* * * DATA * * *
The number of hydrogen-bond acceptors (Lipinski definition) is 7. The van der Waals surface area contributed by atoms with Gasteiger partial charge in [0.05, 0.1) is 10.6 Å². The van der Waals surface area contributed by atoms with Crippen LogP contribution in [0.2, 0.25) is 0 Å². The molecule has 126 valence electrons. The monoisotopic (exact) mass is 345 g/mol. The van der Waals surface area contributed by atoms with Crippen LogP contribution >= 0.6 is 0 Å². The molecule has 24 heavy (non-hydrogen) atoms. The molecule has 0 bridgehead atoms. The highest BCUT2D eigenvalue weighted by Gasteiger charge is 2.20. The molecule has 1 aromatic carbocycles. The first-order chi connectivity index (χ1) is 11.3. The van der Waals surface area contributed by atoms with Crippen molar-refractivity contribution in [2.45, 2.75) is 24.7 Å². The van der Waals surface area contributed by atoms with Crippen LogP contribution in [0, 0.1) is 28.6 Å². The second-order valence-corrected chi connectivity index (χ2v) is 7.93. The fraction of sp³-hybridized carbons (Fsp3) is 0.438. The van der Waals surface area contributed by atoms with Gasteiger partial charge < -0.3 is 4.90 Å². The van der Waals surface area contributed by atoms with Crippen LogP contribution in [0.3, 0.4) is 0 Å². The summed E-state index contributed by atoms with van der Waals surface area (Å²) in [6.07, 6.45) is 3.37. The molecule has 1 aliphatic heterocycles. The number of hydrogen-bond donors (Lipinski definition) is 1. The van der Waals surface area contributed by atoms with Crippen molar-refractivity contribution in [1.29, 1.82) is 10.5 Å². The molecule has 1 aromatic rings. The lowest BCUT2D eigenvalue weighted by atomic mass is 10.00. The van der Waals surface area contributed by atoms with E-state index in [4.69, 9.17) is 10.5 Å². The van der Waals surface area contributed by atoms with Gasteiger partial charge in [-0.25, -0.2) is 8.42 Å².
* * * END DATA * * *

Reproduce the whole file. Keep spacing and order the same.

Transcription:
The number of hydrogen-bond acceptors (Lipinski definition) is 7. The van der Waals surface area contributed by atoms with Gasteiger partial charge in [0.05, 0.1) is 10.6 Å². The van der Waals surface area contributed by atoms with Crippen LogP contribution in [0.2, 0.25) is 0 Å². The molecule has 126 valence electrons. The monoisotopic (exact) mass is 345 g/mol. The van der Waals surface area contributed by atoms with Crippen LogP contribution >= 0.6 is 0 Å². The molecule has 24 heavy (non-hydrogen) atoms. The molecule has 0 bridgehead atoms. The highest BCUT2D eigenvalue weighted by Gasteiger charge is 2.20. The molecule has 1 aromatic carbocycles. The first-order chi connectivity index (χ1) is 11.3. The van der Waals surface area contributed by atoms with Crippen molar-refractivity contribution in [2.45, 2.75) is 24.7 Å². The van der Waals surface area contributed by atoms with Crippen LogP contribution in [0, 0.1) is 28.6 Å². The second-order valence-corrected chi connectivity index (χ2v) is 7.93. The fraction of sp³-hybridized carbons (Fsp3) is 0.438. The van der Waals surface area contributed by atoms with Gasteiger partial charge < -0.3 is 4.90 Å². The van der Waals surface area contributed by atoms with Crippen LogP contribution in [0.3, 0.4) is 0 Å². The summed E-state index contributed by atoms with van der Waals surface area (Å²) in [6.07, 6.45) is 3.37. The molecule has 1 aliphatic heterocycles. The number of hydrogen-bond donors (Lipinski definition) is 1. The van der Waals surface area contributed by atoms with Crippen molar-refractivity contribution in [1.29, 1.82) is 10.5 Å². The molecule has 1 aromatic rings. The lowest BCUT2D eigenvalue weighted by atomic mass is 10.00. The van der Waals surface area contributed by atoms with E-state index in [4.69, 9.17) is 10.5 Å². The van der Waals surface area contributed by atoms with Gasteiger partial charge in [-0.25, -0.2) is 8.42 Å².